Greece has urged Albania to abstain from actions that fuel tension in bilateral relations after the Foreign Ministry in Tirana labeled 52 Greek nationals personae non gratae and banned them from entering the Balkan country.
The 52 were among hundreds who attended the funeral on Thursday of an ethnic Greek who was fatally shot in a gun battle with Albanian police last month.
“At this sensitive juncture we expect Albania to refrain from statements and actions that strain our relations,” the Greek Foreign Ministry said in a statement, adding that it expected Albanian authorities to clarify the reasons for their decision.
“We remain dedicated to building bonds of trust; however we expect the same of our neighbors,” it said.
Earlier Friday, Albania’s Foreign Ministry alleged that the 52, who were not identified by name, participated in “extremist events” against Albania and made public statements challenging the country’s constitution, national security and public order.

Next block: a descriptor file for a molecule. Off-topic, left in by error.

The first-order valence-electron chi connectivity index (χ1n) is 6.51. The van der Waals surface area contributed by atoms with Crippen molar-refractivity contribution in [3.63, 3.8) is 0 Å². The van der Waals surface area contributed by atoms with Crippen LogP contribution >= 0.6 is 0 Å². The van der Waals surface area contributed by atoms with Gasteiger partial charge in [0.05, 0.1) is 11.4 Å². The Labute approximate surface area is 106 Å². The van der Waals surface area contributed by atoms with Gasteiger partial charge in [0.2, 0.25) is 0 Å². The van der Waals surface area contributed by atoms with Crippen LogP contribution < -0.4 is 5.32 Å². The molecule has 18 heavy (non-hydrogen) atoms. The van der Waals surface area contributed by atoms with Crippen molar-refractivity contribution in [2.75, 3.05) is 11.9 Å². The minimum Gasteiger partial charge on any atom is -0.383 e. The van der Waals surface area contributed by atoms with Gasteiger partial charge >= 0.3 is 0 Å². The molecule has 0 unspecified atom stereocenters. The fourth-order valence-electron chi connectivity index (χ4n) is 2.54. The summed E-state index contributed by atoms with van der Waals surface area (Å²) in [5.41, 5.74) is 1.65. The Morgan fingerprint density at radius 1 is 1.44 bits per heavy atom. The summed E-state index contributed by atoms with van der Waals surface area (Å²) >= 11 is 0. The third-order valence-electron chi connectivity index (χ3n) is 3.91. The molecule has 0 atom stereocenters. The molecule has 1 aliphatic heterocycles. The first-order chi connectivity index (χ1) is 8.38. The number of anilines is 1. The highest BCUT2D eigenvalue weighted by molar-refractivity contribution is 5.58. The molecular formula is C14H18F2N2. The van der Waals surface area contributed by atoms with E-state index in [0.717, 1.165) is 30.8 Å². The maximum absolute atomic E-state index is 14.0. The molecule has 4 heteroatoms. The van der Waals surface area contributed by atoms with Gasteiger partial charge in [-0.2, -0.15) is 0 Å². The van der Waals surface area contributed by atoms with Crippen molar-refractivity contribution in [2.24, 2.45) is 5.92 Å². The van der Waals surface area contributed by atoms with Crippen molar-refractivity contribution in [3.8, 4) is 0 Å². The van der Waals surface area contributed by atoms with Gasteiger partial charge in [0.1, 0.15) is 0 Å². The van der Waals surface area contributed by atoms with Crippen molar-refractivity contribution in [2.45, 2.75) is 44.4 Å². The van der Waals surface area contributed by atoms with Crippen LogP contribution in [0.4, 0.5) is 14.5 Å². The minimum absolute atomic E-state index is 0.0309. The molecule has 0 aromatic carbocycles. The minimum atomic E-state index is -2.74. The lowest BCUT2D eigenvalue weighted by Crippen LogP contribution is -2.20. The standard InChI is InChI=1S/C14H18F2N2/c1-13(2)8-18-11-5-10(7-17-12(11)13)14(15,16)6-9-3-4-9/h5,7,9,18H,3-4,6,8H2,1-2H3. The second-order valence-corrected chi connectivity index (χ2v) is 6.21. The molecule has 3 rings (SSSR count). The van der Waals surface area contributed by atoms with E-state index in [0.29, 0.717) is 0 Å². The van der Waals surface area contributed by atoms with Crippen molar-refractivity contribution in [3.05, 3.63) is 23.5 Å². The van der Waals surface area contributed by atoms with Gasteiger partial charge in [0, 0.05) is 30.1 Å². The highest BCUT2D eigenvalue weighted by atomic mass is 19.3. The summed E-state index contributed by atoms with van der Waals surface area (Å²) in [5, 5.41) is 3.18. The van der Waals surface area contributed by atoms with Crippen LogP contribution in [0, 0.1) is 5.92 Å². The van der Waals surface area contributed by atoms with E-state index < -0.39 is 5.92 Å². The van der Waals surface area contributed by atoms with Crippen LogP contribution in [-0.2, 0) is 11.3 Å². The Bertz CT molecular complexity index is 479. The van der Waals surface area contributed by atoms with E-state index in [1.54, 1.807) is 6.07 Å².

“No one should mistake our prudence as weakness and no foreign national can violate the law, traditions and hospitality of this country without consequences,” the ministry said.
The funeral of 35-year-old Konstantinos Katsifas was attended by hundreds of Greek nationals – many of them holding Greek flags – who traveled on buses to the village of Bularat in southern Albania from Greece.
Also Friday, Albanian Prime Minister Edi Rama said in a Facebook post that Albania is “not at war with funeral caskets or provocateurs at funerals.”
“Those who came to provoke put their own flag to shame,” he said.
New Democracy’s shadow foreign minister Giorgos Koumoutsakos denounced the remarks by Rama as “unacceptable and provocative,” and accused the Greek government of “encouraging” the Albanian leader with its “silence.”
In a related development, 12 Greek nationals who had been detained by Albanian authorities after the funeral on Thursday on suspicion of instigating “racist violence” were released early Friday morning.